Two hymns for the Ascension of the Lord

Our paraliturgical hymn tradition has less material for feasts of the Lord than for the Mother of God and the saints – but that doesn’t mean we should neglect what we do have for these feasts!

Here are two recent additions to the repertoire.

Cantors Ken Dilks and Joe Ferenchik worked up an English translation and setting of Hospod’ vosnesesja, one of two hymns for the Ascension in the Užhorod Pisennik (1913):

For comparison, here is the Slavonic:

Notice that the Slavonic is in strict 2/4 time, while the English setting is reorganized in a chant style, by entire phrases.  The longer phrases have the advantage of not splitting words at bar lines, but they can cause the underlying rhythm of the music to be lost if you don’t know the Slavonic.

The bar lines also raise the question of rests or pauses at the end of the first and third phrase, which we would normally insert in singing chant. The pauses work after the first phrase, but if inserted after the third phrase, the words “angel” and “ascension” are broken in the middle.

Here is a different hymn for the Ascension, from the collection of John Kahanick (1914-1998), long-time cantor and choir director across the Metropolia.  It has been restored (with added verses) by cantor Joe Durko.

If anyone recognizes the melody as coming from some other source, please let me know! But it is entirely possible that this hymn (like some others, notably for the feast of Saint Michael) is an original composition in English.

Please post your thoughts below!

(You can see all the hymns considered so far at the Hymnal Project page.)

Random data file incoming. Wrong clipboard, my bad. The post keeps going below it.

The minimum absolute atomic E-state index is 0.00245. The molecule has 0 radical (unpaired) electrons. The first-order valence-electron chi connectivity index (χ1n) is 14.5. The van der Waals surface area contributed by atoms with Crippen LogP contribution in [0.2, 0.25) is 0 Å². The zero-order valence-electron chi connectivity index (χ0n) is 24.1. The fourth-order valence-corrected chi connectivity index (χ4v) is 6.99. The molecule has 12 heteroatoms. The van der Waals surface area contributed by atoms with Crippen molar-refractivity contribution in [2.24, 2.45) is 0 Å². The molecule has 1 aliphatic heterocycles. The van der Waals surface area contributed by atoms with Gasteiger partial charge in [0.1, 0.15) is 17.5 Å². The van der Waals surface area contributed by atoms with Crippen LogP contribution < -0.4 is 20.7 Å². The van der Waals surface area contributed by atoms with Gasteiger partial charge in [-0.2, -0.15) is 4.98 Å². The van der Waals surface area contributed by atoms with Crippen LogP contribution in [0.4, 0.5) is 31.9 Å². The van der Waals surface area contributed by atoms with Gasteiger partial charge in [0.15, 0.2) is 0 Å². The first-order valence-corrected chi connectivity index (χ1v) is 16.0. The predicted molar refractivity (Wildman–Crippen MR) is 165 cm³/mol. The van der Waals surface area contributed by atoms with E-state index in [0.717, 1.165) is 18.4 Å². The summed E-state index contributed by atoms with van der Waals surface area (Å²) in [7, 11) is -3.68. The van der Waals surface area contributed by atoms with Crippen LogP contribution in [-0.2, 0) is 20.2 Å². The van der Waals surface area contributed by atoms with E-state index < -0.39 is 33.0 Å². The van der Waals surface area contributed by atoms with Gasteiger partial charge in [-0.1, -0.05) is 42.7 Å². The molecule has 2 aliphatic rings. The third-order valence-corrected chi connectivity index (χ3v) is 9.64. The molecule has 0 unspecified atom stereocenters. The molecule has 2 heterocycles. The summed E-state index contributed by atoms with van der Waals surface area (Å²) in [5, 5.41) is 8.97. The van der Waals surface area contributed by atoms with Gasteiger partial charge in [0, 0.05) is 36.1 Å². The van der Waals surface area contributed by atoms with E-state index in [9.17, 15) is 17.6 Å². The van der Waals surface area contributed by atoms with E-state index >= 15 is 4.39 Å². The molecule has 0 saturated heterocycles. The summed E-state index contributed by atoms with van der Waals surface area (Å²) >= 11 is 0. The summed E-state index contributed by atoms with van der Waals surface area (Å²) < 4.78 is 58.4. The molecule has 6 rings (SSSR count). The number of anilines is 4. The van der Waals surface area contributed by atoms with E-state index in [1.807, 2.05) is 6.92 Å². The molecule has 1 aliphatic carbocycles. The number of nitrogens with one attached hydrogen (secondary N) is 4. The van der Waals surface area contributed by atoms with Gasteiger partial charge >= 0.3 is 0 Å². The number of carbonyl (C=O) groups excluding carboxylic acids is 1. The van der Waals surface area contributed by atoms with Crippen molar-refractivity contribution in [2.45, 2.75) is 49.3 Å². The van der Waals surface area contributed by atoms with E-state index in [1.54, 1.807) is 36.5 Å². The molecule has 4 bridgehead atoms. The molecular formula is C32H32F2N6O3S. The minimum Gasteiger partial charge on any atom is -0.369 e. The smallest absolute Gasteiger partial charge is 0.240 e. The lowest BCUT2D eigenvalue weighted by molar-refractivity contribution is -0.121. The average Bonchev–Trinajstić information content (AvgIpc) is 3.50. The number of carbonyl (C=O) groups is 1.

4 thoughts on “Two hymns for the Ascension of the Lord”

  1. Do you have an image of the original page from the Uzhorod Pisennik.
    It always seems easier to sing the melody with the fifth note in the first measure C, as C# only for that note returning to C on the eigth note of the measure.
    Would like to compare the original melody from the source if possible.

    1. There is a link in the blog post to the Uzhorod Pisennik; the index is at the back. If you go to the main page for the Hymnal Project and click on any of the Slavonic hymns, it should take you to a page that has sources and page numbers of each one I’ve found.

      Sadly, the Pisennik does NOT have music; sometimes the name of the melody is given, but generally you are just supposed to know how it goes : ) I have had better luck with later collections of Christmas carols (Kolady). And if you want to see all the sources I’ve collected so far, they are here:

      https://mci.archpitt.org/songs/sources/

      Send more if you have them!

      1. So..The melody is in oral tradition but not written anywhere. at least that we know of?
        As i stated in my OP it does seem easier to sing it as i mentioned and seems (flat) singing the second C in the phrase as C rather than C#. I was hoping there might have been a written arrangement from the 1913 era.

        1. The melody is written down in the Papp Duchovni Pisni on page 33, without the C#. The raised C is a prostopinije idiom, but in other places it is simply a Westernization of an earlier modal melody; one of the distinctions between Galician and Subcarpathian chant is that we tend to raise the seventh. But in this case, I would leave it alone.

Leave a Reply

Your email address will not be published. Required fields are marked *